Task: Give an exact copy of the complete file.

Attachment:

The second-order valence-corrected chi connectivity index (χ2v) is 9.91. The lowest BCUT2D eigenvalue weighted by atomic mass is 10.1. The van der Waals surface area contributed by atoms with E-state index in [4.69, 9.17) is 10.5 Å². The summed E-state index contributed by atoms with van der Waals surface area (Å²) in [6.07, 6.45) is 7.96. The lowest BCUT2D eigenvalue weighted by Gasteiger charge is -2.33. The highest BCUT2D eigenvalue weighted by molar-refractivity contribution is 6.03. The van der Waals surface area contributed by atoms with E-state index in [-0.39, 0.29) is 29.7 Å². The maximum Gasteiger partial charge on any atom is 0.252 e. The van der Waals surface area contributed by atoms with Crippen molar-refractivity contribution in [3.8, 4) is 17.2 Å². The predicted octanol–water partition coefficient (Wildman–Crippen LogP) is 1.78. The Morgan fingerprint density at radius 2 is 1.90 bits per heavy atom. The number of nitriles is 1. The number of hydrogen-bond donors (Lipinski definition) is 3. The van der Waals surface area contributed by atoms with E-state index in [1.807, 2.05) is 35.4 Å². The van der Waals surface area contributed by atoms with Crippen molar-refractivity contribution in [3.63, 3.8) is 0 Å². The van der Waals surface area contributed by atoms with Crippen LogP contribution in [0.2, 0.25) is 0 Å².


The second-order valence-corrected chi connectivity index (χ2v) is 9.91. The lowest BCUT2D eigenvalue weighted by atomic mass is 10.1. The van der Waals surface area contributed by atoms with E-state index in [4.69, 9.17) is 10.5 Å². The summed E-state index contributed by atoms with van der Waals surface area (Å²) in [6.07, 6.45) is 7.96. The lowest BCUT2D eigenvalue weighted by Gasteiger charge is -2.33. The highest BCUT2D eigenvalue weighted by molar-refractivity contribution is 6.03. The van der Waals surface area contributed by atoms with E-state index in [-0.39, 0.29) is 29.7 Å². The maximum Gasteiger partial charge on any atom is 0.252 e. The van der Waals surface area contributed by atoms with Crippen molar-refractivity contribution in [3.8, 4) is 17.2 Å². The predicted octanol–water partition coefficient (Wildman–Crippen LogP) is 1.78. The Morgan fingerprint density at radius 2 is 1.90 bits per heavy atom. The number of nitriles is 1. The number of hydrogen-bond donors (Lipinski definition) is 3. The van der Waals surface area contributed by atoms with E-state index in [1.807, 2.05) is 35.4 Å². The van der Waals surface area contributed by atoms with Crippen molar-refractivity contribution in [3.63, 3.8) is 0 Å². The van der Waals surface area contributed by atoms with Crippen LogP contribution in [0.2, 0.25) is 0 Å².